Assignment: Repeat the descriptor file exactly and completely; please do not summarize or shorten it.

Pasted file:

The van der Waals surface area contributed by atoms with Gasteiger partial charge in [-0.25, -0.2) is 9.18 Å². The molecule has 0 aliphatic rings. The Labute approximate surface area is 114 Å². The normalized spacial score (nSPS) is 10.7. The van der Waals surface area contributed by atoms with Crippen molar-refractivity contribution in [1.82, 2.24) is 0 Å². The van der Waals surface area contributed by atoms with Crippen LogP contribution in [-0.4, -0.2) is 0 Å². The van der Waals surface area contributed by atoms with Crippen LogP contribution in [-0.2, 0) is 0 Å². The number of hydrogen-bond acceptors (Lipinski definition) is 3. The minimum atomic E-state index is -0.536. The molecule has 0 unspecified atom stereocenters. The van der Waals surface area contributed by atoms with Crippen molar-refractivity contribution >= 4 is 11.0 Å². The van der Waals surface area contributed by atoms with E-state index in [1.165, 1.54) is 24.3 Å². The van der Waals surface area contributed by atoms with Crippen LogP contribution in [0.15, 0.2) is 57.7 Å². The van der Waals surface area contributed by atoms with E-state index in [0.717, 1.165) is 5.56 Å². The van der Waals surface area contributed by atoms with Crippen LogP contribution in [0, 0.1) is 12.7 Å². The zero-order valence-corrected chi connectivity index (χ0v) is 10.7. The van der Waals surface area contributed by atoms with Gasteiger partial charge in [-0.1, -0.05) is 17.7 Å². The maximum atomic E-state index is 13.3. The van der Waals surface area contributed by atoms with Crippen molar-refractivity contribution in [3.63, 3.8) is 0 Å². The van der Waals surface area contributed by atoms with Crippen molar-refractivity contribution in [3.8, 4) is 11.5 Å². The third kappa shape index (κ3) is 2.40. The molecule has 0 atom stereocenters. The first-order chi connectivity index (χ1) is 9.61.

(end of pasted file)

The van der Waals surface area contributed by atoms with Gasteiger partial charge in [-0.25, -0.2) is 9.18 Å². The molecule has 0 aliphatic rings. The Labute approximate surface area is 114 Å². The normalized spacial score (nSPS) is 10.7. The van der Waals surface area contributed by atoms with Crippen molar-refractivity contribution in [1.82, 2.24) is 0 Å². The van der Waals surface area contributed by atoms with Crippen LogP contribution in [-0.4, -0.2) is 0 Å². The van der Waals surface area contributed by atoms with Crippen LogP contribution in [-0.2, 0) is 0 Å². The number of hydrogen-bond acceptors (Lipinski definition) is 3. The minimum atomic E-state index is -0.536. The molecule has 0 unspecified atom stereocenters. The van der Waals surface area contributed by atoms with Crippen molar-refractivity contribution >= 4 is 11.0 Å². The van der Waals surface area contributed by atoms with E-state index in [1.165, 1.54) is 24.3 Å². The van der Waals surface area contributed by atoms with Crippen LogP contribution in [0.15, 0.2) is 57.7 Å². The van der Waals surface area contributed by atoms with E-state index in [0.717, 1.165) is 5.56 Å². The van der Waals surface area contributed by atoms with Crippen LogP contribution in [0, 0.1) is 12.7 Å². The zero-order valence-corrected chi connectivity index (χ0v) is 10.7. The van der Waals surface area contributed by atoms with Gasteiger partial charge in [-0.1, -0.05) is 17.7 Å². The maximum atomic E-state index is 13.3. The van der Waals surface area contributed by atoms with Crippen molar-refractivity contribution in [3.63, 3.8) is 0 Å². The van der Waals surface area contributed by atoms with Crippen molar-refractivity contribution in [3.8, 4) is 11.5 Å². The third kappa shape index (κ3) is 2.40. The molecule has 0 atom stereocenters. The first-order chi connectivity index (χ1) is 9.61.